Unifrance’s Daniela Elstner, Film i Vast’s Kristina Borjeson, and Lucky Red founder Andrea Occhipinti were among the international executives who came together to share insights into producing and distributing non-English language films outside of their home territories at a roundtable event in Venice hosted by Screen International and sponsored by the Saudi Film Commission. 

In many ways, it seems a good time for non-English language films – audiences and awards have flocked to films and series like Parasite, All Quiet On The Western Front, Money Heist and Squid Game. However,  programming at most cinemas and on streamers is still dominated by US films. In terms of gross revenue, English-language films are vastly over-represented among the highest-grossing films of all time: of the top 100, 97 of them are in English, with the other three in Chinese.

Speakers agreed their main priority when backing a film was first of all to achieve success with local audiences in their home country. “The European market or world market, that is more like a bonus,” said Borjeson, head of production at Swedish fund Film I Vast. 

Faisal Baltyuor, CEO of Saudi distributor CineWaves, said this was particularly the case for the nascent Saudi film production sector. “When we started, for the first few years, our focus was only on Saudi Arabia to get the trust from the audience.”

With Saudi films such as Sattar now performing strongly at home, attention is turning to the international market. Baltyuor noted CineWaves has just opened an office in China, and that Saudi films are increasingly being selected for international festivals and performing well on platforms like Netflix.

May Jabareen, junior producer at Palestine’s Philistine Films, who was in Venice to pitch Annemarie Jacir’s 1930s Palestine set All Before You at the Gap-Financing Market, said streaming platforms had made it easier for Arabic films to reach Arabic speaking audiences around the world. 

However, US-based lawyer and producer Fedra Fateh noted non-English language filmmakers faced barriers even at script level when pitching their projects, as it might not be understandable to potential funders.

Meng Xie, CEO of Beijing-based sales agency and financing company Rediance, reflected on the fast-changing Chinese market, noting its recovery from Covid as well as the impact of the trade war with the US and how challenging it can be for international films to break into the market given the quota system for foreign language films.

Hesitant audiences

Eve Gabereau,  founder of UK distributor Modern Films, said releasing non-English language films in cinemas in the UK is “mostly very difficult – but it has always been.” She said audiences who might traditionally engage with independent cinema in theatres “are more hesitant or less active.”

A film might generate tremendous word of mouth at a festival, but traditional arthouse audiences can no longer be guaranteed to show up for them at theatres.

Unifrance’s Elstner agreed, saying it is becoming more challenging to attract the kind of audiences who would watch a film at a festival to go to a theatre when it is released at home. She said the market share of French films has declined in US theatres. “But a lot of Americans watch French films because of the platforms, IPTV and TV – and if you bring it all together, we are over.”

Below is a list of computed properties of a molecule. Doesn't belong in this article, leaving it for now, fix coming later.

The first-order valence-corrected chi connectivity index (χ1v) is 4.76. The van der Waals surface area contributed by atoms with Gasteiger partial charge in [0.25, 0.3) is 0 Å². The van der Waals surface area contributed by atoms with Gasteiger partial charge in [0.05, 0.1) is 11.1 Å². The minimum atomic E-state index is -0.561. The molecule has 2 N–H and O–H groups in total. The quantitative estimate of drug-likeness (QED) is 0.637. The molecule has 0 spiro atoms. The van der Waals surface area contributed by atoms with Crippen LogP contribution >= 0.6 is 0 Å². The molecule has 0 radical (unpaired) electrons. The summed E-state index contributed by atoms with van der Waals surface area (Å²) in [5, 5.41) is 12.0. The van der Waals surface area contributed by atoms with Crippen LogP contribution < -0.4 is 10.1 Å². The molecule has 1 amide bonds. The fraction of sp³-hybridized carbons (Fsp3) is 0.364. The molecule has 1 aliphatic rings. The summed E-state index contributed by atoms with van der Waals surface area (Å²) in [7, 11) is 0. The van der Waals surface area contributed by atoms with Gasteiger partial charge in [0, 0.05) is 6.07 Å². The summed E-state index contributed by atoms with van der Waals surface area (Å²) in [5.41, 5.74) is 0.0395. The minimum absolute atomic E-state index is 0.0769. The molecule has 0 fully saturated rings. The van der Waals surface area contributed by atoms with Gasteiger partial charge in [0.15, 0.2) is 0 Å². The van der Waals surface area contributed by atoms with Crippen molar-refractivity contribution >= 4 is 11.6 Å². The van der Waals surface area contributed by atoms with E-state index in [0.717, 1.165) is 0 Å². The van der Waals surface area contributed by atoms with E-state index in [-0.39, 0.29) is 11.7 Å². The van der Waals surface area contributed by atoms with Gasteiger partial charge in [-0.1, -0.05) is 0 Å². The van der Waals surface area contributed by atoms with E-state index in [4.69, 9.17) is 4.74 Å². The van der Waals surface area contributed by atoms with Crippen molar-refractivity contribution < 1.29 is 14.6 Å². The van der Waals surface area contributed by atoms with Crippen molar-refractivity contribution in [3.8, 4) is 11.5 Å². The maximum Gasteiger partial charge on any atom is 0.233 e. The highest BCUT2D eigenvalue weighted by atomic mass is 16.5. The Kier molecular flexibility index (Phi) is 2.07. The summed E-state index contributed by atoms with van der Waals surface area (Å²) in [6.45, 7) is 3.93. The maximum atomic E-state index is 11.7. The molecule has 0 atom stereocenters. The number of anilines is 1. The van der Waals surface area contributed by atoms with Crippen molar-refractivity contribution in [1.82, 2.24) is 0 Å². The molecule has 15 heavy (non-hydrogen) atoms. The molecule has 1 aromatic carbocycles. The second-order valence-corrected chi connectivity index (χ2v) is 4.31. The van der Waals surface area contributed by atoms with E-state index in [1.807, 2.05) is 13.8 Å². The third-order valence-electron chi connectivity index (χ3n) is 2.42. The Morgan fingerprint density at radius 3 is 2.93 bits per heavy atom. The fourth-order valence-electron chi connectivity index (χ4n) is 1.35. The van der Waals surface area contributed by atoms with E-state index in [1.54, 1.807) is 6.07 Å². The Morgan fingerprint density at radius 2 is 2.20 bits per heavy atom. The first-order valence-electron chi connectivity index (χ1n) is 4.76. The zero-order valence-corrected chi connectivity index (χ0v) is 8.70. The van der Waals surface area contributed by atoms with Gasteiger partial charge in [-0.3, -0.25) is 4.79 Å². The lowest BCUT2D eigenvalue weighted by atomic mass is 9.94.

Elstner spoke of the importance of reaching young audiences, targeting them where they are – from social media to games - to promote arthouse cinema. She said  Unifrance is hosting a three-day short film festival within the Minecraft game in October.

Jaume Ripoll, CCO of Spanish streamer Filmin and director at the Atlàntida Film Fest, said the company only releases about 10% of the titles it acquires in cinemas. Audiences are just not coming to see international titles in cinemas as they used to: “For me to spend €20k-40k on marketing for a theatrical release makes no sense.”

Ripoll said Filmin invests to promote its brand as a platform, so that audiences will subscribe and trust it as a home of films they want to see.

Boutique approach

Giulia Casavecchia, head of sales at Italy’s True Colours, spoke of the importance of partnering with distributors to build the profile of films and filmmakers in each country, preferring a boutique approach to necessarily releasing a movie worldwide on a platform where it can struggle to stand out.

Lucky Red founder Occhipinti said it was very important for distributors to offer a slate of different films, so those films that work in the market can balance with those that don’t. “It’s always been crucial to have a varied slate of films.”

He also said that for small films it is crucial to create events around them, from director Q&As to premieres with actors. “Whenever we do something special, we are always overbooked. It’s a sparkle – social media people talk so it makes it a little bigger.”

Among the challenges, Film i Vast’s Borjeson said overproduction of films was a concern, with multiple releases of films cannibalising market share, citing a recent Film i Vast report that addressed the subject. She noted that 34 Swedish films are set to be released in the period until Christmas.